Tokyo, Japan Oct. 01 Sun 5:10PM
Not Just Sushi
Japanese food, called 和食 “washoku” in Japanese, is popular all over the world- it's delicious, full of variety, and fun to eat!
Sushi is the most famous Japanese food. There are different varieties of Sushi available throughout Japan. Nigiri (hand-rolled sushi) and maki (sushi rolls) are popular and both can be found at any store with a food section, including convenience stores. The two most common ways to eat sushi are at a regular sushi restaurant, where orders are given to a waiter or chef at the counter, and kaitenzushi, rotating sushi, or sushi-go-round. The former is for serious foodies, as it can be a little pricy, while the latter tends to offer sushi for more reasonable prices and is intended for families.
Ramen is gaining momentum these days outside of Japan. The ingredients for the broth depend on the ramen restaurant, but tonkotsu (pork bone), torigara (chicken bone) and gyokai (seafood) are widely used. This broth is then mixed with a sauce, which is usually based on soy sauce, salt, or miso (soybean paste). Most Ramen has one or a few slices of Chinese style barbecued pork and a boiled egg on top.
Udon is also a noodle dish made of wheat. It is served hot or cold. The noodles are thick, chewy, and hearty. Udon can be found anywhere in Japan, but the style in Kagawa prefecture, which is located in the north east of Shikoku island, is called “Sanuki Udon” and is nationally famous.
Soba is another popular noodle meal. Soba noodle is made of buckwheat flour. The scent of soba is unique and slightly sweet. It is also served hot or cold, and when eaten cold, the noodles and the sauce (soup) are served separately. Put some condiments, such as spring onion and horse radish on the sauce, pick up some noodles, dip them into the sauce cup and eat them together.
Tempura is a deep fried food which uses a light batter. Popular tempura items are shrimp, kakiage (mix of several different vegetables which occasionally includes seafood such as shrimp or even scallop), fish, onion, pumpkin, and eggplant. They are dipped into a mild sauce or sprinkled with salt before eating.
Sukiyaki is a dish which is usually had with family members or friends. Thinly sliced beef, vegetables such as shiitake mushroom and green onion, tofu and udon noodles (some families leave this item for later, like a kind of finale) are neatly arranged inside a hot iron pot with a broth of soy sauce and sugar. The pot is on a mobile gas stove at the center of the table. It is served with a raw egg as a dip.
Nabe is Japanese hot pot. All kinds of meats, seafood, and vegetables are boiled in a variety of broth- kelp, curry, tomato, cheese, soymilk, etc., depending on the main ingredient.
Teppanyaki - Wagyu (Japanese Beef)
In addition to Sukiyaki, another popular way to eat quality Japanese beef is teppanyaki. The lively atmosphere at teppanyaki restaurants is created by the sound of juicy meat being prepared on a grill right in front of the customers. There are many Japanese beef (wagyu) brands. They are graded strictly, with A5 being the highest. Kobe Beef, Matsuzaka Beef, Omi Beef and Yonezawa Beef are especially highly respected.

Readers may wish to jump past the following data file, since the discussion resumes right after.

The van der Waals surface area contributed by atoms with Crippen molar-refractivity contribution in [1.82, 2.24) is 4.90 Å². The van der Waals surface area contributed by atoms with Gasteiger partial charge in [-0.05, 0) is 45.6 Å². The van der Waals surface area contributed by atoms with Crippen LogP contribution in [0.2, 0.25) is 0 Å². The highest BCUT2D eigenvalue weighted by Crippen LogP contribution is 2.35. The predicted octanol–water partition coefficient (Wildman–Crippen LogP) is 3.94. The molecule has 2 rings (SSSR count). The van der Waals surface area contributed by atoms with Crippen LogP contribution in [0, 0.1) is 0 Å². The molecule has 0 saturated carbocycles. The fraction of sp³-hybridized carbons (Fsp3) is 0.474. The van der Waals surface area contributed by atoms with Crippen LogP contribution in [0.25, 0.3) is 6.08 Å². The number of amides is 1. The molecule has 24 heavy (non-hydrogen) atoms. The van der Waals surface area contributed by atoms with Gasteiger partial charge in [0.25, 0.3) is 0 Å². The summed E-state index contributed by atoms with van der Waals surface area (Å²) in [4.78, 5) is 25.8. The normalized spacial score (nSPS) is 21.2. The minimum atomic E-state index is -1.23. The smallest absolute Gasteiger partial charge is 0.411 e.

Tofu is soy bean curd. Nowadays, people in many countries can find it in the supermarket, but it is no comparison to quality tofu found in Japan. Many restaurants soley focus on making artisan tofu in Japan.
Sake (Nihonshu) – Izakaya
Sake (Nihonshu) is not a food, but it should be mentioned here since it goes well with many Japanese foods. Sake is a Japanese alcoholic beverage which is made of rice, rice malt and water. The unique characteristic of sake is that it tastes good either hot or cold. It is said that there are about 5000 different brands from across Japan.
Sake and other alcoholic drinks are provided at many places, from vending machines and family-oriented restaurants to luxurious restaurants. But many people in Japan go to izakaya, where a wide range of foods and drinks are served at a relatively reasonable price, although this depends on the individual restaurant. It’s cheap, fun and quick, which results in attracting many students as well as all kinds of people just getting off work.
As it is easy to imagine, the items above are just the tip of the iceberg. There are plenty more. Takoyaki, Okonomiyaki, monjyayaki, sashimi, gyu-don, oyako-don, shabu shabu, hayashi rice, curry rice (quite a different dish than Indian style curry) and so forth. It is doubtless impossible to try all of them in a single trip, but one should try at least a few before making a judgment on Japanese food in general. There might be some hesitation when taking the challenge of eating something new, however, this is a fun part of travel, and the story and experience of authentic Japanese food will be an interesting topic to talk about after you get home!